After a friend read my piece on seeing the Rolling Stones on the band’s now-no-longer-forthcoming No Filter tour, she admitted to me that she had tickets for the show in Detroit. The explanation was simple. She’d never seen the band. She knew that if she didn’t act now she’d not be likely to ever see the band. (An issue on their side, not hers.)
Clearly, a sensible approach. After all, there are lots of things that people go see because they are Important Things. The Grand Canyon. The Liberty Bell. The Empire State Building. The sorts of things that one might check off the proverbial bucket list. Things that are interesting. Impressive. Or just there.
But here we are, in the midst of a situation wherein we are not going to see the seniors, the hole, the broken clanger, or King Kong’s perch. The list may still exist. The things in question still exist. But for now they are outside of our ken because we are all inside.
We are not going to be going to clubs and bars to hear music because those clubs and bars are closed.
And given the razor-thin margins that places like those operate on, when we are able to go back they might not be there for us to go back to.
What’s more, if we think about musicians that performed in those venues, economics are brutal and so they’re going to be in a tougher place than the one they were in before the virus—and that previous one was not in the least bit easy. Many of those people are going to have to give up on their barely paying gigs to try to get another day job.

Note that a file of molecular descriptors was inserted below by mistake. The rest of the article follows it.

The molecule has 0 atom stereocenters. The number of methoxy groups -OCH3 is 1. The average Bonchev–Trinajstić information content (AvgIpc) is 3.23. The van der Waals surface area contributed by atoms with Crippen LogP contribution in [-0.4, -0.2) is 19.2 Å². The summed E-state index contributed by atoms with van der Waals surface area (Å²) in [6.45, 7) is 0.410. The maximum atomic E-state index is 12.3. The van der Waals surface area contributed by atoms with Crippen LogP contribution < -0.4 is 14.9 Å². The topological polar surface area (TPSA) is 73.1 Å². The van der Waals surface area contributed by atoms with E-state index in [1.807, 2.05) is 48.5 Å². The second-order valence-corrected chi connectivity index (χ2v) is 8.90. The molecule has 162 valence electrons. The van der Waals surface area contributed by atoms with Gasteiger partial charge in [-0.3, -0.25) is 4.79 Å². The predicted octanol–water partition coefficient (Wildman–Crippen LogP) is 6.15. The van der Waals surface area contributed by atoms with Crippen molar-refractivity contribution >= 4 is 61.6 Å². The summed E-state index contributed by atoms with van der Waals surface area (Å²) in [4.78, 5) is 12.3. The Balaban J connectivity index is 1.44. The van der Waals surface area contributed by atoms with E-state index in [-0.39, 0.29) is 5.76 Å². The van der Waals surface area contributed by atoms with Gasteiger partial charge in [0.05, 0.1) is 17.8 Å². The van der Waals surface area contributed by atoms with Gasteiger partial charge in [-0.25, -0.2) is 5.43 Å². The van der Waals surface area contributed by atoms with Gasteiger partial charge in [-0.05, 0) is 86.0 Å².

Music is changed. Perhaps, but let’s hope otherwise, irreparably. Sure, the big acts will be able to coast for a while on the revenues they’ve accumulated, but even they are largely making it only on touring, and to the extend that the tours are on hold, that’s a problem that they may face, as well.
There is another consideration.
Once the stay-at-home advisories are lifted, once we can go back to routines, will we?
Will you shake a stranger’s hand? Will you give an acquaintance a hug?
Will you go to a small crowded club or a large crowded stadium, where the social distancing is a matter of inches rather than six feet?
Or will you decide that it is not worth the risk?
Two things strike me about this. One is that the opportunities that we didn’t take—like seeing the Stones earlier—may turn into regrets.
The other is that when we come out of this we need to do the things that we sorta think we might be interested. Otherwise, we may learn that we can’t.
And when we’re on the other side of this, support those clubs. Support those bars. Support those musicians. Tip the wait staff. Buy the merch.
Time isn’t on our side. Make the most of it when you can.
Rock and roll can change your life. But you’ve got to go out to get it.